The Botany of Desire by Michael Pollan

41e4bL9dezL._SX292_BO1,204,203,200_The Botany of Desire:

A Plant’s-eye View of the World

by

Michael Pollan

 

Reviewed by Caroline McCullagh

 

We probably all have that list of books that we ought to have read, and planned to read, and just never quite got around to. The Botany of Desire is one of those books for me. It was published in 2001. It was a national best seller and a New York Times Notable Book, so I knew I should read it sometime. Well, that time is now. I may be one of the last three people in the Horticultural Society to read it, but for you other two, here’s my review.

It’s hard to know what to say about a book that has had so many rave reviews. The edition I read had three pages of excerpts from reviews, and I have to agree with all of them. This is a wonderful book. Pollan has a marvelous mind and an ability to synthesize information from many different fields to give us a new way of looking at something we thought we knew all about.

You may say that this book is erudite, as several of the reviewers do. It includes an index and a list of sources for further reading and even a few footnotes. But, I think, as easily as it would be possible to imagine Pollan standing in front of a classroom giving these chapters as lectures, it would also be possible to imagine sitting with him in the evening in your garden, sipping a glass of wine, and carrying on a conversation on this same topic. In so many places, I felt like saying, “Oh, yes, you’re right. I’ve seen that. I just never understood its significance.”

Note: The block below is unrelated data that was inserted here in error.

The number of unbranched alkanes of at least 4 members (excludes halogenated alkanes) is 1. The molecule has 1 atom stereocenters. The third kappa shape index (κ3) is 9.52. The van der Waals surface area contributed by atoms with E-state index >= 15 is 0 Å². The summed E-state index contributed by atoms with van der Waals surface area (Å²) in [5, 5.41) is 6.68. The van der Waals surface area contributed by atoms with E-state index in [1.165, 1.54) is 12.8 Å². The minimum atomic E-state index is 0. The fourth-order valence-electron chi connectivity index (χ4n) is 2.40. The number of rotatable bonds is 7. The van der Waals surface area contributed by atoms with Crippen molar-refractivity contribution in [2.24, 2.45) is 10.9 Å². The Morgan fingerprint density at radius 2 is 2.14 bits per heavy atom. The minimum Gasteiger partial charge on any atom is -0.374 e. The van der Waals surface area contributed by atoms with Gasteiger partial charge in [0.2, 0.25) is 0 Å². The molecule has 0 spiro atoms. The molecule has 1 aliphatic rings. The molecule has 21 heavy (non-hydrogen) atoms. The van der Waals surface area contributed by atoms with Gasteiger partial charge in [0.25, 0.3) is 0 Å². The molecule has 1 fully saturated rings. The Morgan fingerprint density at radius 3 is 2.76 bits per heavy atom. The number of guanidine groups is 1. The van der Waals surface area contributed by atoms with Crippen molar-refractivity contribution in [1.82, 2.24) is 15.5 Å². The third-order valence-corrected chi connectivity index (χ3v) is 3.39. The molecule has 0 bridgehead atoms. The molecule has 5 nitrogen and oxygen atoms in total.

Besides his interesting ideas, Pollen’s writing style carried me along, making me want more. I especially enjoyed his telling of the story of Johnny Appleseed. I grew up with the cartoonish version of Johnny as a loveable crazy. Well, I certainly had a few things to learn, and Pollen taught me. It’s a fascinating story.

Pollan’s main idea in this book is that we think of ourselves as domesticating plants. We see ourselves as the actors and the plants as acted upon. He thinks that, in fact, domesticated plants act on us as much as we act on them. The plants have the ability to conform to our desires in order to use us to further their ends: the dispersal of their seeds and the increase in their numbers.

For example, he writes of the tulip:

. . . human desire entered into the natural history of the flower, and the flower

did what it has always done: made itself still more beautiful in the eyes of this

animal. . . . We in turn did our part, multiplying the flowers beyond reason,

moving their seeds around the planet . . . For the flower it was the same old story,

another grand co-evolutionary bargain [like that with the bees] with a willing,

slightly credulous animal.

The other examples he uses, besides the tulip, include the apple, marijuana, and the potato. He sees these plants as satisfying our desires for beauty, sweetness, intoxication, and control, respectively. In satisfying our desires, those plants have found a way to satisfy their own needs.

I highly recommend this book. I know that it’s one of the books I will keep to read again and again.